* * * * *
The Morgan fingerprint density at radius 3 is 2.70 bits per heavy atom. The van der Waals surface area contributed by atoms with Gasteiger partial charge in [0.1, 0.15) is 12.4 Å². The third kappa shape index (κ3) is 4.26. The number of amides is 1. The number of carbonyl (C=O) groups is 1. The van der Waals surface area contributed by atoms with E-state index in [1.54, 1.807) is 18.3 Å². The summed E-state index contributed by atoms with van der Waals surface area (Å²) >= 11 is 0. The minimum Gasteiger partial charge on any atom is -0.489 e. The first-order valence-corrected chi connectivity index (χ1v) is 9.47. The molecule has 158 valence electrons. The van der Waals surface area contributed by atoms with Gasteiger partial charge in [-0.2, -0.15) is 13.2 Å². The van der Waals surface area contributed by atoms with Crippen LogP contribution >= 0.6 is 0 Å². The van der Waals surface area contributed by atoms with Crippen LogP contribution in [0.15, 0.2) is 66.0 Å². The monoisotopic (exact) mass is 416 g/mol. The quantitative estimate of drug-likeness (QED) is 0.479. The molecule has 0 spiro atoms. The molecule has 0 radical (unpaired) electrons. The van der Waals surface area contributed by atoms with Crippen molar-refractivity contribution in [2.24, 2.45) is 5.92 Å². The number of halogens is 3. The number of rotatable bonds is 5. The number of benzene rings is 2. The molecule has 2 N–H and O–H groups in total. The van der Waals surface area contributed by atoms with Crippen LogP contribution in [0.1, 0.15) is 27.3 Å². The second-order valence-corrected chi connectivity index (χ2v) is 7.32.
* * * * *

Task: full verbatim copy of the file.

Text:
The Morgan fingerprint density at radius 3 is 2.70 bits per heavy atom. The van der Waals surface area contributed by atoms with Gasteiger partial charge in [0.1, 0.15) is 12.4 Å². The third kappa shape index (κ3) is 4.26. The number of amides is 1. The number of carbonyl (C=O) groups is 1. The van der Waals surface area contributed by atoms with E-state index in [1.54, 1.807) is 18.3 Å². The summed E-state index contributed by atoms with van der Waals surface area (Å²) >= 11 is 0. The minimum Gasteiger partial charge on any atom is -0.489 e. The first-order valence-corrected chi connectivity index (χ1v) is 9.47. The molecule has 158 valence electrons. The van der Waals surface area contributed by atoms with Gasteiger partial charge in [-0.2, -0.15) is 13.2 Å². The van der Waals surface area contributed by atoms with Crippen LogP contribution >= 0.6 is 0 Å². The van der Waals surface area contributed by atoms with Crippen LogP contribution in [0.15, 0.2) is 66.0 Å². The monoisotopic (exact) mass is 416 g/mol. The quantitative estimate of drug-likeness (QED) is 0.479. The molecule has 0 spiro atoms. The molecule has 0 radical (unpaired) electrons. The van der Waals surface area contributed by atoms with Crippen molar-refractivity contribution in [2.24, 2.45) is 5.92 Å². The number of halogens is 3. The number of rotatable bonds is 5. The number of benzene rings is 2. The molecule has 2 N–H and O–H groups in total. The van der Waals surface area contributed by atoms with Crippen LogP contribution in [0.1, 0.15) is 27.3 Å². The second-order valence-corrected chi connectivity index (χ2v) is 7.32.